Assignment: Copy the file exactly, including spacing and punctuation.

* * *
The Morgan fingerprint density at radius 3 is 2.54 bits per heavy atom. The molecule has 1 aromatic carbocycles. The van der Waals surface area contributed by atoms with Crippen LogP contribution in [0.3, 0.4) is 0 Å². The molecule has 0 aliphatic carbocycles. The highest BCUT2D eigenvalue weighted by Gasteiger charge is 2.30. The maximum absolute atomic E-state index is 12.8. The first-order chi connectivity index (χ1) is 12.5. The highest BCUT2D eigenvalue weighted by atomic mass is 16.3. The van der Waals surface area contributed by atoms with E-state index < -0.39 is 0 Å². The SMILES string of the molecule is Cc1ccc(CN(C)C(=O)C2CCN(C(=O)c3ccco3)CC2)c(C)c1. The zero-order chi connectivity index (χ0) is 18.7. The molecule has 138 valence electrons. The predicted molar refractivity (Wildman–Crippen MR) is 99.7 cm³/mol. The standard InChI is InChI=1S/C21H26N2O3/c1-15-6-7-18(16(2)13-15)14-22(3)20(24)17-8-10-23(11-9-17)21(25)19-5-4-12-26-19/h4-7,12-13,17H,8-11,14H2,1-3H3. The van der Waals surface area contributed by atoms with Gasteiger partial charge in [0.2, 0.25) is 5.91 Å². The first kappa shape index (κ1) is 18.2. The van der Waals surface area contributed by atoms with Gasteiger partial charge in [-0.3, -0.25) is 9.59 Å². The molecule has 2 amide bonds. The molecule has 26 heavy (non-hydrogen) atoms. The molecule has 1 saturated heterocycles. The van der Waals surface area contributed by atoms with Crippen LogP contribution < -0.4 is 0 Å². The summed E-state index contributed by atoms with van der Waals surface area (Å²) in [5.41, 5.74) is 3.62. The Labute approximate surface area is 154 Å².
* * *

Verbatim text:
The Morgan fingerprint density at radius 3 is 2.54 bits per heavy atom. The molecule has 1 aromatic carbocycles. The van der Waals surface area contributed by atoms with Crippen LogP contribution in [0.3, 0.4) is 0 Å². The molecule has 0 aliphatic carbocycles. The highest BCUT2D eigenvalue weighted by Gasteiger charge is 2.30. The maximum absolute atomic E-state index is 12.8. The first-order chi connectivity index (χ1) is 12.5. The highest BCUT2D eigenvalue weighted by atomic mass is 16.3. The van der Waals surface area contributed by atoms with E-state index < -0.39 is 0 Å². The SMILES string of the molecule is Cc1ccc(CN(C)C(=O)C2CCN(C(=O)c3ccco3)CC2)c(C)c1. The zero-order chi connectivity index (χ0) is 18.7. The molecule has 138 valence electrons. The predicted molar refractivity (Wildman–Crippen MR) is 99.7 cm³/mol. The standard InChI is InChI=1S/C21H26N2O3/c1-15-6-7-18(16(2)13-15)14-22(3)20(24)17-8-10-23(11-9-17)21(25)19-5-4-12-26-19/h4-7,12-13,17H,8-11,14H2,1-3H3. The van der Waals surface area contributed by atoms with Gasteiger partial charge in [0.2, 0.25) is 5.91 Å². The first kappa shape index (κ1) is 18.2. The van der Waals surface area contributed by atoms with Gasteiger partial charge in [-0.3, -0.25) is 9.59 Å². The molecule has 2 amide bonds. The molecule has 26 heavy (non-hydrogen) atoms. The molecule has 1 saturated heterocycles. The van der Waals surface area contributed by atoms with Crippen LogP contribution < -0.4 is 0 Å². The summed E-state index contributed by atoms with van der Waals surface area (Å²) in [5.41, 5.74) is 3.62. The Labute approximate surface area is 154 Å².